Leadership and Management Skills for Nurses

While patient care may have prompted you to pursue a nursing career, you may find yourself drawn to a position of leadership. Innate talent can land you opportunities in leadership and management, but developing the necessary skills can help you succeed in these higher-level nursing roles.

If you are considering a leadership or management position, be sure to cultivate the following skills.

Team Building

Healthcare typically happens in teams, making it easier to strategize duties and patient care for overall success. Good team members take responsibility for assignments and strive to accomplish the goals of the team.

Outstanding nursing leadership and management rely on the ability to build a strong team. Nursing Times mentions how important it is for all team members to understand the group’s purpose and to link their own drive to that purpose. A strong leader helps foster that connection and strengthen those intentions.

Good managers focus on recruiting and retaining staff for a high-functioning team, as discussed by American Mobile. They also work to improve the skills of their team members. You may need to help fill in educational gaps so your team members know the required techniques for achieving the team purpose. Gentle and effective correction helps your team achieve their best and can reduce issues in the long run.

Fostering connection between team members enables the best support for the entire team and its purpose. Encourage your staff to do their best.

Time and Resource Management

Any leadership position requires management of time and resources. The specific resources may vary by position, but time management skills are necessary in every job. Nurse.org points out that nurses must be able to prioritize, anticipate needs and relieve stress to manage long shifts. Nurse managers take time management to the next level with efficient scheduling, which includes balancing staffing requirements with budgetary constraints.

Resource management is often focused on the cost of doing business. Financial budgeting is a significant component, as is projecting resource requirements for the future. Addressing supply needs, drug inventory and space availability is a regular concern, which is why resource control is a component of the Bachelor of Science in Nursing (BSN) degree.

Communication

Communication keeps organizations running effectively, and that holds especially true for nurses in leadership and management positions. Effective business communications help acquire additional funds and resources, document procedures, and keep track of patient treatment.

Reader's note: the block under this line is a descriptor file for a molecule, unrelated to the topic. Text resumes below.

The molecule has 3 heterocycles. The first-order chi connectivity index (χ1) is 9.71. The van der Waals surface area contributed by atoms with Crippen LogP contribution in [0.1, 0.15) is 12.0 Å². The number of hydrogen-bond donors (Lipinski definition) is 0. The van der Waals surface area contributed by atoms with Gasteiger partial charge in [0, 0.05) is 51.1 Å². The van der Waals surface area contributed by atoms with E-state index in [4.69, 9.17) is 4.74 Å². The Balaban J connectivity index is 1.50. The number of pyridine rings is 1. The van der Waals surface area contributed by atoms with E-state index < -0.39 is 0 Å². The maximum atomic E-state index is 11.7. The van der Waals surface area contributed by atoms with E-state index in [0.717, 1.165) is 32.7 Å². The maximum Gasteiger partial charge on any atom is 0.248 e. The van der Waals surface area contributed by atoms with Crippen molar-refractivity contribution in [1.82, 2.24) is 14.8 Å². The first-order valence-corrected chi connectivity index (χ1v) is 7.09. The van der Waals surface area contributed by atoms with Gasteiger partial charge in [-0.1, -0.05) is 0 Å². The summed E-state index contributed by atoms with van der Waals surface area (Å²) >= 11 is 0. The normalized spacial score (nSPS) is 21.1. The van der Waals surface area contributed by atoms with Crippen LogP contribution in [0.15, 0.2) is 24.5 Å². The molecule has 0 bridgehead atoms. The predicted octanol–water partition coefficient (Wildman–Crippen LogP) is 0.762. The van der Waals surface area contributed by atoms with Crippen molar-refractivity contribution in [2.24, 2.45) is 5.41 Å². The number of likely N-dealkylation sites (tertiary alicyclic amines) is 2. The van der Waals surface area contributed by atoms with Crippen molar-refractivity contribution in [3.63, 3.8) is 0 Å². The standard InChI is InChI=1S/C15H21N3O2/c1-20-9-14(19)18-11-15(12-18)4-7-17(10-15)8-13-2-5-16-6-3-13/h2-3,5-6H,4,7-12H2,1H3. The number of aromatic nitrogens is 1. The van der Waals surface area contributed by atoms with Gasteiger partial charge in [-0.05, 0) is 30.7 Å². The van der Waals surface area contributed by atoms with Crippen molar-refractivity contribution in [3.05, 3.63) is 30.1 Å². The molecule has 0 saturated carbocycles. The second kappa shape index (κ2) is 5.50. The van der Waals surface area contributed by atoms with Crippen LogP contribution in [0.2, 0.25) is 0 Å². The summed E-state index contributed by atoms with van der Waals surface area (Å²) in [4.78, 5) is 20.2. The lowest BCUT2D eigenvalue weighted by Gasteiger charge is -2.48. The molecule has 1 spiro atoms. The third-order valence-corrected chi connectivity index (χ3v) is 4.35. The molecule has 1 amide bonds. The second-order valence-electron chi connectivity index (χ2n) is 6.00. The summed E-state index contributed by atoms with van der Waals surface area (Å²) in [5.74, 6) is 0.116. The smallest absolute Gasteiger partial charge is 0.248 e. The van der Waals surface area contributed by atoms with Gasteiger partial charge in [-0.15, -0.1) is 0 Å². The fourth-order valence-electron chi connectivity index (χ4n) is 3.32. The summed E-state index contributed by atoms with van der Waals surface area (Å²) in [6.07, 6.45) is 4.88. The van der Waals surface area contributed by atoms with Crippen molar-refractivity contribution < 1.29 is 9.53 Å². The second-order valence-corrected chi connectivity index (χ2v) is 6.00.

Leading your team of nursing staff requires expert communication skills. First, you have to coordinate their actions to achieve successful patient treatment. As a leader, you must know how to encourage your team. Secondly, you must be prepared to handle staff corrections in performance reviews and group situations. Encouraging staff to advance their own careers through further education and certification is important. Giving positive feedback and praise can further bolster the developing careers of those you supervise.

Leading by Example

Great leaders set a good example. If you want to inspire professionalism in the people you manage, Nurse.org advises you to demonstrate that characteristic in your personal and professional lives. Demonstrating the qualities you want in your organization can positively impact the culture.

You also have a responsibility to advance your own education. Seek additional degrees that support your career trajectory and make you a better leader. Attain certifications and join groups that improve your network and certify your hard-earned expertise.

As a leader, you serve as an example to others. The way you treat others shapes their opinions and confidence in your skill, the organization and themselves. Employ empathy and respect in your interactions with others. Support ingenuity and don’t micromanage your team.

Adapting to Changes

Flexibility is imperative for nurses because conditions can change rapidly. Nurses should stay alert and be prepared to adapt to whatever happens. This is also true for those in leadership positions. Be prepared to readjust to unpredictable situations and learn new techniques, equipment and policies as they present themselves.

Earning a BSN prepares you for leadership by imparting these skills.

Learn more about Lamar University’s online RN to BSN program.


Sources:

Nursing Times: Teambuilding 1: How to Build Effective Teams in Healthcare

American Mobile: 7 Must-Have Nursing Skills to Transition into Nursing Management

Nurse.org: Effective Time Management Skills for Nurses

Nurse.org: 9 Ways New Nurses Can Develop Strong Leadership Skills

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